I love it when movie reviews are easy to write. Here’s all you really need to know about The Change-Up:
- This is yet another body swap plot, but it’s an R rated one, which is rare for this cliché.
- It’s pretty raunchy, so it’s not a wise first date movie, though it can be really funny at times.
- Adult humor is fun, but at times they swear just for fun and it starts to get annoying.
- There’s an absolutely hilarious iPhone joke.
- Olivia Wilde topless scene actually uses CGI nipples, but Leslie Mann’s many naked scenes are real.
- It constantly shatters the suspension of disbelief, which is a major momentum killer.
You don’t really need to know much more than that, but for the full details, keep reading for the entire review.
For a body swap plot, this film actually brings quite the strong cast. The main focus is on Jason Bateman (Dave Lockwood) and Ryan Reynolds (Mitch Planko), and the story wasn’t developed enough to have Olivia Wilde seen or utilized much in the first half of the film, but thankfully Leslie Mann stays relevant from start to finish. I have yet to see her fail to effortlessly bring a role exactly what it needs, and The Change-Up is no exception. To me, she still looks as gorgeous as she did a decade ago, so I think her nudity in this film is the Hollywood trend of showing off your youthful body before it starts to disappear with age. [Edit: Leslie Mann boobs and ass may be a lie!] Being able to match and even overcome Olivia Wilde in the sex appeal in this film was definitely a surprise, but the writers of The Hangover – Jon Lucas and Scott Moore – could have put more effort into Olivia’s character.
As for the two main characters, it actually was a little confusing at times. I’m used to seeing the body swap thing done with an adult and a kid, so it’s always distinctly obvious what’s going on. Since the age gap isn’t far between these two, sometimes I forgot that Bateman wasn’t supposed to be Bateman, but what was far more jarring was the script’s insistence on including blatantly not real scenes. Projectile bodily functions are uncomfortable and petty, but allowable; seeing one-year-old babies throw CGI cleavers across half the kitchen at the speed of sound is not. This is made more painful by the fact that the writers try so hard to be believable in some scenes, and when the two men try to spill the beans to the wife it’s actually handled exceptionally well, which leaves me baffled how little they cared about believability for the majority of the movie.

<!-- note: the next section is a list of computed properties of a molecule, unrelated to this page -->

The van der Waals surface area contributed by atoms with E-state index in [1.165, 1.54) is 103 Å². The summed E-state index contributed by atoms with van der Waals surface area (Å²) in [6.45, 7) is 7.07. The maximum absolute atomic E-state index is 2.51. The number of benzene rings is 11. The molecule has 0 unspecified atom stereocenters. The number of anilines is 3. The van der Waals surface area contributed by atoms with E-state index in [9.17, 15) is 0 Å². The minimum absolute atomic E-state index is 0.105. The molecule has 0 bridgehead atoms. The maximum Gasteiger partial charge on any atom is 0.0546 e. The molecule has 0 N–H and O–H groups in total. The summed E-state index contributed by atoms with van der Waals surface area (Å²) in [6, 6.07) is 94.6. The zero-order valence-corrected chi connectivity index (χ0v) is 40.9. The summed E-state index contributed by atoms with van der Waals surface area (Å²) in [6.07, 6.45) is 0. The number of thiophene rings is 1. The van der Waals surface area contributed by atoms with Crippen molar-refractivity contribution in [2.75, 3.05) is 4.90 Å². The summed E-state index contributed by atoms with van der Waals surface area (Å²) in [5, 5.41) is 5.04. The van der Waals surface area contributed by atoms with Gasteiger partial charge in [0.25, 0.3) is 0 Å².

As abhorrent as this is, Ryan’s carefree wannabe actor fill-in for the father is fatally flawed in every scene. The extent to which he’s clueless or careless is either annoying or downright fake. Almost no one at any age would nonchalantly place kids on countertops next to sharp objects and then walk away. They wouldn’t verbally abuse their pseudo wife and family at dinner, steal the food from the dinner table, and walk away while the mother is in tears. Surely some people like that exist, but that’s not a role Ryan Reynolds could or should play, and the writing doesn’t back it up anyways: a vain pothead persona doesn’t equate to someone who’s willing to let his best friend’s kids potentially die every other scene. It doesn’t work on any level.
For the first half we see Bateman with a stronger and logical foundation in the script, but eventually even he also falls apart. If your vain pothead friend is in your body and is responsible for multimillion dollar legal deals, you don’t just give him a three minute crash course guide and then let him loose for a few days. Bateman is legitimately concerned for the first entire day or two, but then just shrugs it off and assumes he’ll take care of everything. Sorry, a montage might bullshit the audience into believing it, but it still shouldn’t bullshit Bateman into believing Reynolds is capable. Despite not liking these character choices, Bateman at least gets challenged as an actor, whereas we don’t see much effort from Ryan Reynolds.
I usually don’t mind excessive swearing, but this film used it pointlessly so often that it bothered me. The superfluous profanity didn’t diminish the jokes they were attached to though: The Change-Up will have you laughing hard a few times. The awkward positions a father is put into while he tries to live the life of an unemployed pothead actor are mostly fun, but even without the many drawbacks I’ve already stated, The Change-Up was never destined to be anyone’s favorite film of the year, let alone the summer. It’s good Netflix fodder for friends on a Friday night, but unless you don’t mind awkward and annoying parts placed before and after every single funny scene, then I suggest skipping this for now and instead hitting up something else on our Summer Movie Guide checklist.
Overall Score: 5.70 – Bad. (5s are movies that either failed at reaching the goals it set out to do, or didn’t set out to do anything special and still had many flaws. Some will enjoy 5s, but unless you’re a fan of this genre, you shouldn’t see it, and might not even want to rent it.)
Matthew Razak: 6.50 – Though it starts off rocky with not only one of the most cliche plots in film, but also an opening sequence that had me dreading the rest of the film because of stale poop jokes the charm of Ryan Reynolds and Jason Bateman actually pull the movie out of mediocrity. The two actors play off each other incredibly well and it’s great to see Bateman act as the asshole instead of the straight man. After a few stumbles in the opening with some truly bad humor, the funny actually starts to chug along and by the end of the movie you’ve had some surprisingly original laughs. It’s rote plot and predictability isn’t completely overcome by Reynolds and Bateman, but the two make a tired film into an enjoyable one.